Justice Thomas Criticizes Nationwide Injunctions, Citing Our Own Sam Bray

An interesting separate concurrence in the "travel ban" decision.

|The Volokh Conspiracy |

I just wanted to note that in today's Trump v. Hawaii decision, Justice Thomas has a separate concurrence that argues against "nationwide injunctions" (or "national injunctions," or as Justice Thomas labels them, "universal injunctions")—injunctions that "prohibit the Government from enforcing a policy with respect to anyone, including nonparties." Our own Sam Bray has written extensively on such injunctions (not at all limited to the ones against the travel bans), including in a recent Harvard Law Review article; the concurrence cites that article nine times. Congratulations to Sam for having his work so prominently noticed!

NEXT: Rand Paul Is Suing the Neighbor Who Assaulted Him

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  1. Thomas’s concurrence is fine Kennedy’s though… a right without a remedy is not a right, a rule without enforcement is not a rule, and that concurrence is the most sickeningly naive paean to non-judging a judge could write.

    1. To be fair to Kennedy, he is just as happy to hand out remedies in the absence of rights (or wrongs) and to enforce non existent rules. So he can do judging when leaving things alone is what a real judge would do, just as well as non judging when a real judge would judge. He is nothing if not flexible.

      Incidentally his concurrence slightly ups my odds on him retiring. It looks like the work of a tired man.

  2. Nationwide injunctions are a problem and SCOTUS should use its supervisory power to set down rules.

    Thomas’ solution is dumb, though. And unprincipled. Absent from his opinion is ANY actual evidence that anyone understood the Constitution as prohibiting nationwide injunctions. He just made it up.

    1. “And they appear to be inconsistent with longstanding limits on…the power of Article III courts. ”

      If there’s no case or controversy between particular parties, courts don’t have jurisdiction to provide relief.

    2. Seeing as how the Constitution is a granting of powers and not a limiting of powers (outside of a few badly written amendments…)

      Where do you see the grant of nationwide injunctions in the listing of powers on the judiciary?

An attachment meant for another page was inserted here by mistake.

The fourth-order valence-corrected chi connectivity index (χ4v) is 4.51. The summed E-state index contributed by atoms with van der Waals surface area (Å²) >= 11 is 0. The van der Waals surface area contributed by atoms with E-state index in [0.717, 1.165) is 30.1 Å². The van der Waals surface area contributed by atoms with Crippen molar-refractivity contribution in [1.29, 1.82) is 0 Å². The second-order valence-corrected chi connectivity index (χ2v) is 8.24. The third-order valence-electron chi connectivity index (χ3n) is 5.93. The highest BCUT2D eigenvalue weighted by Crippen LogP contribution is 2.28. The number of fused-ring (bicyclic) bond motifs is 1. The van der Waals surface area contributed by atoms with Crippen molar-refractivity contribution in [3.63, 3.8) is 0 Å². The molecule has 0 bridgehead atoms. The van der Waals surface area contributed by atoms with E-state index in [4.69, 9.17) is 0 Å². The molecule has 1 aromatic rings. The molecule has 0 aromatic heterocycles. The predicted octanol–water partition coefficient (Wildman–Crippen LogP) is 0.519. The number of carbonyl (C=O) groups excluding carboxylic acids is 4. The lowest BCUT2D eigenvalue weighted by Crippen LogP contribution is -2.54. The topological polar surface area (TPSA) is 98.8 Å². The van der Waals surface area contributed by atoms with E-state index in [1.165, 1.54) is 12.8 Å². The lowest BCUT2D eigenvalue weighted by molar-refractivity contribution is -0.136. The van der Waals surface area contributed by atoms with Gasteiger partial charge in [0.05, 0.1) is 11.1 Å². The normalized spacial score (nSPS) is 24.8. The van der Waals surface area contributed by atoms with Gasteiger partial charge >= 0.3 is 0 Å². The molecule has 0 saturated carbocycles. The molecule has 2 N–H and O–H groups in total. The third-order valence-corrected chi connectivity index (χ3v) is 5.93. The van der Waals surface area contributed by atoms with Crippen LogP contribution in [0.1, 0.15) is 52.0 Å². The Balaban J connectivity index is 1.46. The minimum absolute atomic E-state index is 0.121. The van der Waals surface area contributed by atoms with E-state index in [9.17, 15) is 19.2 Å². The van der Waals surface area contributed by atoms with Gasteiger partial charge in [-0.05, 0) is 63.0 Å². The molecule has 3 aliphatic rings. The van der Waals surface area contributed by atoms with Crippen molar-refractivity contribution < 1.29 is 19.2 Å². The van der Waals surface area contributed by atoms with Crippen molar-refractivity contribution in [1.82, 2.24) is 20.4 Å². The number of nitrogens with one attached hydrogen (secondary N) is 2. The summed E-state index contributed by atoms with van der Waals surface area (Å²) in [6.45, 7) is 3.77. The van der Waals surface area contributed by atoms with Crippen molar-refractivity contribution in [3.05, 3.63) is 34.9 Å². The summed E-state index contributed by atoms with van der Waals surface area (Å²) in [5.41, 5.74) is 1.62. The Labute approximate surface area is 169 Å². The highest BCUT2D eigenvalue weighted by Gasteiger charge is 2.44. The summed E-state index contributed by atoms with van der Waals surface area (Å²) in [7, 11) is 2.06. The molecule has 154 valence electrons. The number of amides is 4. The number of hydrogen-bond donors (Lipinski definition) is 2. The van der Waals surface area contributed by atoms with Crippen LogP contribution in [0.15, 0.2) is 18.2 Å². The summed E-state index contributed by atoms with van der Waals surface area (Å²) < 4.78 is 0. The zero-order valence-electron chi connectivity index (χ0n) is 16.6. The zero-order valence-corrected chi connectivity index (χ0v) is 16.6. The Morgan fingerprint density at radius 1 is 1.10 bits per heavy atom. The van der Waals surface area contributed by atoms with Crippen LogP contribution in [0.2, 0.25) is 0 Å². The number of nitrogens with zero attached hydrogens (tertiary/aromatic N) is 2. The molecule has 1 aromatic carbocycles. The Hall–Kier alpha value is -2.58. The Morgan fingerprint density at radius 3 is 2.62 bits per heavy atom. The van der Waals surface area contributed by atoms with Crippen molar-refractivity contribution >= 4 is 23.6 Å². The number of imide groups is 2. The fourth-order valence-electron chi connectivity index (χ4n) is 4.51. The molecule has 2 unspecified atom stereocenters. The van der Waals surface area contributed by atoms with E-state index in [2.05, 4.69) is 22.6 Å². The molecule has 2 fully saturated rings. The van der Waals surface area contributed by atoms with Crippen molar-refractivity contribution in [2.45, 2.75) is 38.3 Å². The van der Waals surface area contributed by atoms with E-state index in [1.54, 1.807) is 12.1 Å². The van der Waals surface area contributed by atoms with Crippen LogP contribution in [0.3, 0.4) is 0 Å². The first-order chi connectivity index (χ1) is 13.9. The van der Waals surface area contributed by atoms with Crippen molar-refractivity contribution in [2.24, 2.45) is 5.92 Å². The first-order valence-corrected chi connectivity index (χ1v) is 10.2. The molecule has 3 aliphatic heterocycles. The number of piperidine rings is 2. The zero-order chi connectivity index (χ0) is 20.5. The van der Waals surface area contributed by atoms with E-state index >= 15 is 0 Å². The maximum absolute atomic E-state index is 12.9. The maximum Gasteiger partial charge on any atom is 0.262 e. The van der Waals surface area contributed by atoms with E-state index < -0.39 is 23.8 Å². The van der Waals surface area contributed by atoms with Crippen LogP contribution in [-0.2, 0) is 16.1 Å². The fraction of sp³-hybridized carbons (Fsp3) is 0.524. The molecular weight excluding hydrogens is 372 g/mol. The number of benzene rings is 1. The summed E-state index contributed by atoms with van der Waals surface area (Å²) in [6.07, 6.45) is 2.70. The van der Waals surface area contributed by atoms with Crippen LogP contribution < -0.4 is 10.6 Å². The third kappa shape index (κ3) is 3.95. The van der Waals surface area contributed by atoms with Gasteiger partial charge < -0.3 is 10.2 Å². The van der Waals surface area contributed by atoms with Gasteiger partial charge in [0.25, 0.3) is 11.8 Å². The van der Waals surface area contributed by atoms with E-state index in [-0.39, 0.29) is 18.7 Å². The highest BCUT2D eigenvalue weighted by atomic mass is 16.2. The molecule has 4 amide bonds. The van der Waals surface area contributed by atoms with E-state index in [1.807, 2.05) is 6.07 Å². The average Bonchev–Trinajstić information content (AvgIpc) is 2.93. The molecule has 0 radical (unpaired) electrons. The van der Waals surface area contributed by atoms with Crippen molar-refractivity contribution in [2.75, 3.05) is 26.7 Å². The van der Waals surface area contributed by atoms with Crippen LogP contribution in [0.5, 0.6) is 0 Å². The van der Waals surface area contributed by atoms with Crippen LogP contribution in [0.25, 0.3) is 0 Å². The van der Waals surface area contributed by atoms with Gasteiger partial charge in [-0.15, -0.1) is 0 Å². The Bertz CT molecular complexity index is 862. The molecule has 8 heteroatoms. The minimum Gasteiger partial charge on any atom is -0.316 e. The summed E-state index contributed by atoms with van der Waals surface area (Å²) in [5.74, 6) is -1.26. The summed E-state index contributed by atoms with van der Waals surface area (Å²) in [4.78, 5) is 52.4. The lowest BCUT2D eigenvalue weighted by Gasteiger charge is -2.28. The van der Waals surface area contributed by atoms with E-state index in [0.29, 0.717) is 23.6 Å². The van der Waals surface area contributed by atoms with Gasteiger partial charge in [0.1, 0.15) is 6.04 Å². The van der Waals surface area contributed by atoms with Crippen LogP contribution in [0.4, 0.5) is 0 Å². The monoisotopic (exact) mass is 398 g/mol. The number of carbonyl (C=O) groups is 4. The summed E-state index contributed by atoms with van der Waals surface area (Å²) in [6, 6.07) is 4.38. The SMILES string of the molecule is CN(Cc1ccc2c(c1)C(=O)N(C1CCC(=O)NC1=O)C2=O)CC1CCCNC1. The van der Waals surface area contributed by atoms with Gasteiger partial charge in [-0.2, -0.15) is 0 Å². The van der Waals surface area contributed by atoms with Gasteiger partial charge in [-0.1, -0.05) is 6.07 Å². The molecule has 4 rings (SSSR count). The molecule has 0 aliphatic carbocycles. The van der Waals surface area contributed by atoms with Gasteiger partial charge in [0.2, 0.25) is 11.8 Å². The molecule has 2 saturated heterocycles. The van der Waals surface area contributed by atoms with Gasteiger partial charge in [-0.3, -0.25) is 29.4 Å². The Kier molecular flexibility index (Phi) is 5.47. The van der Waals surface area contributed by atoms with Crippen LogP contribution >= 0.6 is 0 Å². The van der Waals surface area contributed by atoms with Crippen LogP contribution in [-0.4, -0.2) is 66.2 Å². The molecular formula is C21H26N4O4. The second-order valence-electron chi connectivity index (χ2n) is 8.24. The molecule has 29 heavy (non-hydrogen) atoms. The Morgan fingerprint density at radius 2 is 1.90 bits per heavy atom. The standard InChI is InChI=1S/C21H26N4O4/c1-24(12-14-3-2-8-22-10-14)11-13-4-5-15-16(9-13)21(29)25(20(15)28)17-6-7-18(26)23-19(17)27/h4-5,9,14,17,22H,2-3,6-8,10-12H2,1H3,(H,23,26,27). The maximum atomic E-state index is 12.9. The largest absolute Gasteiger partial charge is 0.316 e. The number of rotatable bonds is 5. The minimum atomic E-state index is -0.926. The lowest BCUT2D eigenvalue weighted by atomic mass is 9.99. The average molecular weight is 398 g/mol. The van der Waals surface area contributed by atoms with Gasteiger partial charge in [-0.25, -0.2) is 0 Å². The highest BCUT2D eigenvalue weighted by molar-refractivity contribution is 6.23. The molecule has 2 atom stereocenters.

1. Article III. It is a plenary grant of judicial power..As long as there is a case or controversy, all other limitations on justiciability are prudential- as the Court has said many times.

        1. I just re-read Article III in its entirety. I see nothing to suggest that nationwide injunctions are an inherent plenary power of the Court.

          In fact, your own argument works against you. If A sues B, there is a case or controversy between them. If A chooses not sue C, there is no case or controversy between those two even if C’s conduct was identical to B’s.

  3. I could at least argue that, while a nationwide injunction enjoins the government in regards to people who weren’t party to the original case, it is at least enjoining the government, which was a party to the original case.

    This doesn’t mean they’re always legitimate, indeed it appears to be mostly a way of lower courts imposing their views on other circuits. But it might be appropriate in some instances.

    1. National injunctions apply even to parties who agree with the law. For example, in Halbig v Burwell, the plaintiffs had standing because they were harmed by receiving Obamacare subsidies. But if there were a nationwide injunction against the subsides, loads of folks would have been subject to the injunction even when everybody involved agreed that the subsidies were constitutional. There’s no controversy when everybody agrees.

  4. Justice Thomas suggested that maybe the Court would have to weigh in on the legality of such injunctions, but (unless I missed it) he didn’t suggest that Congress could either endorse or prohibit them. If one were to claim that there is some constitutional basis for them then perhaps Congress cannot ban them, even though it has complete power over the jurisdiction and even the existence of lower courts. I doubt that argument would get 5 votes.

    It’s a shame nobody else signed on to his concurrence. That happens a lot with Thomas. Notice also that he cites himself a lot in the opinion.

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